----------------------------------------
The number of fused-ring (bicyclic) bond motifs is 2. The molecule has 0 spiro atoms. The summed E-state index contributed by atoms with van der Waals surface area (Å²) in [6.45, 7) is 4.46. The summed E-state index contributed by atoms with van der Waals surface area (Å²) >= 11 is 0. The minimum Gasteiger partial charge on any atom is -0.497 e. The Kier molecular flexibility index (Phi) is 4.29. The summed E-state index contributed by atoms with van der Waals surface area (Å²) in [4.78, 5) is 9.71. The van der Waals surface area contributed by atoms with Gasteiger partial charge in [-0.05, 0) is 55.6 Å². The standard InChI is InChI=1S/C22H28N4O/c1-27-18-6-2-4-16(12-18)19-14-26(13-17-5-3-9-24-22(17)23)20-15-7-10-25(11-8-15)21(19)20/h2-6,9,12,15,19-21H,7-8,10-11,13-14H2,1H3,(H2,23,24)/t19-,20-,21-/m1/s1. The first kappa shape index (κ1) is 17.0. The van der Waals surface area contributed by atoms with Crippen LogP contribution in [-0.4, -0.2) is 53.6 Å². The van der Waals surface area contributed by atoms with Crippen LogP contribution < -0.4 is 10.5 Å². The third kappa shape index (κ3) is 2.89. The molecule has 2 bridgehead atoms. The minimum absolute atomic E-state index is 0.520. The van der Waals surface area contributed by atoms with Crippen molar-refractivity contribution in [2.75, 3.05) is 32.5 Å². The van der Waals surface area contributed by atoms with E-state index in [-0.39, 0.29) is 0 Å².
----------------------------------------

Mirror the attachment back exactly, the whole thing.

The number of fused-ring (bicyclic) bond motifs is 2. The molecule has 0 spiro atoms. The summed E-state index contributed by atoms with van der Waals surface area (Å²) in [6.45, 7) is 4.46. The summed E-state index contributed by atoms with van der Waals surface area (Å²) >= 11 is 0. The minimum Gasteiger partial charge on any atom is -0.497 e. The Kier molecular flexibility index (Phi) is 4.29. The summed E-state index contributed by atoms with van der Waals surface area (Å²) in [4.78, 5) is 9.71. The van der Waals surface area contributed by atoms with Gasteiger partial charge in [-0.05, 0) is 55.6 Å². The standard InChI is InChI=1S/C22H28N4O/c1-27-18-6-2-4-16(12-18)19-14-26(13-17-5-3-9-24-22(17)23)20-15-7-10-25(11-8-15)21(19)20/h2-6,9,12,15,19-21H,7-8,10-11,13-14H2,1H3,(H2,23,24)/t19-,20-,21-/m1/s1. The first kappa shape index (κ1) is 17.0. The van der Waals surface area contributed by atoms with Crippen LogP contribution in [-0.4, -0.2) is 53.6 Å². The van der Waals surface area contributed by atoms with Crippen LogP contribution < -0.4 is 10.5 Å². The third kappa shape index (κ3) is 2.89. The molecule has 2 bridgehead atoms. The minimum absolute atomic E-state index is 0.520. The van der Waals surface area contributed by atoms with Crippen molar-refractivity contribution in [2.75, 3.05) is 32.5 Å². The van der Waals surface area contributed by atoms with E-state index in [-0.39, 0.29) is 0 Å².